I asked Moshe what happens on fraught national holidays such as Yom Ha’atzmaut (Israel Independence Day) which Israeli Arabs view as the Nakba, or “disaster,” which refers to their perceived violent displacement in the 1948 War of Independence. While challenging, the students acknowledge these different narratives in the school and Moshe reports that Jewish children come to understand that what represents happiness for them is “someone else’s sadness.” However, he stresses that this does not mean that Jewish children themselves must feel sad on Yom Ha’atzmaut, but they just need to understand a divergent perspective. In other words, while respecting Arab sorrow, one can still remain a proud Zionist.
I applaud this attitude and the effort to transmit this duality to the children of Hand in Hand. These schools are far from perfect and hold within them all the complexity and imperfections of Israeli democracy itself. But what Sandra and Moshe have illustrated is that the effort to bridge divides through language and culture are well worth it, and deserve our attention and support. As my late father used to say, “The perfect is the enemy of the good.”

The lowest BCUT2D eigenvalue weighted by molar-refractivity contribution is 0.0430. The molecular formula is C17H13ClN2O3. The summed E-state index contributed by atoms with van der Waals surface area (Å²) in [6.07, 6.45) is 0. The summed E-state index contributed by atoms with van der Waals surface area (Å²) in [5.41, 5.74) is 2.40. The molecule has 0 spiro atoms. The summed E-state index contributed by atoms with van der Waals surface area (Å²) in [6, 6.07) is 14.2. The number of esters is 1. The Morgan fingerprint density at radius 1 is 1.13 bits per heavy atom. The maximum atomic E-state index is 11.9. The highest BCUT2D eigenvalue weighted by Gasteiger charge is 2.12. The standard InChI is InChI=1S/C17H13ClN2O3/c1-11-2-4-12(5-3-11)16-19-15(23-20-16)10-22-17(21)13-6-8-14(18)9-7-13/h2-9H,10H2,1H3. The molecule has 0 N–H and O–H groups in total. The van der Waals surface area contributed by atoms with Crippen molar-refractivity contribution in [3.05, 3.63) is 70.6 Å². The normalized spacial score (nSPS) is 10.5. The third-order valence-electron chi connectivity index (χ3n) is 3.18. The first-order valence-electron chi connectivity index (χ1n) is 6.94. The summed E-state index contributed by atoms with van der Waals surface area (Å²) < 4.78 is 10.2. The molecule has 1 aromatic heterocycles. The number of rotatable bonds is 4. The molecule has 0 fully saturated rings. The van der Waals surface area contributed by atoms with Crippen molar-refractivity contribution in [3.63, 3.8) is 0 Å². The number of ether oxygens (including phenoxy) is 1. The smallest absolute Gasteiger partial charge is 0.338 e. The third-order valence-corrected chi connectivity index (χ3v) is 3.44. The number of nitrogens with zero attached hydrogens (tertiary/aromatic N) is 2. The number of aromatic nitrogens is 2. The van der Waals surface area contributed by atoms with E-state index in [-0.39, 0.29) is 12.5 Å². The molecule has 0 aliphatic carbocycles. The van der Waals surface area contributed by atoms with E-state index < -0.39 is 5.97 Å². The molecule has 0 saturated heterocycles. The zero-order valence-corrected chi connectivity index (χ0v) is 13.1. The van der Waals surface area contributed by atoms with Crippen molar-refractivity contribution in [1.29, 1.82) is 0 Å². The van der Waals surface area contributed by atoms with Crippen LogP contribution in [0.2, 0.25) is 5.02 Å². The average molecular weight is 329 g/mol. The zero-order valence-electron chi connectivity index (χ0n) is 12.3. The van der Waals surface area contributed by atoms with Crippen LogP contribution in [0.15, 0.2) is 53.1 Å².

And how is it going now, in the midst of the Israel-Hamas war? Moshe told me that a fellow Hand in Hand parent reports that the school is “an island of sanity in the surrounding craziness.” Indeed, The New York Times just featured an article praising the Hand in Hand schools’ ability to smooth the waters of division during such an obviously fraught time of intense crisis. In the words of a student in Jerusalem in Arabic: “We need to be friends with each other and not fight.” “We can live in peace,” said another in Hebrew. As the founder of the Haifa school put it so aptly, “We can’t stay apart in our comfort zones.”
Hand in Hand schools are tackling a seemingly insurmountable challenge, but the results are promising. Now that should give us all a bit of hope for 2024 and beyond.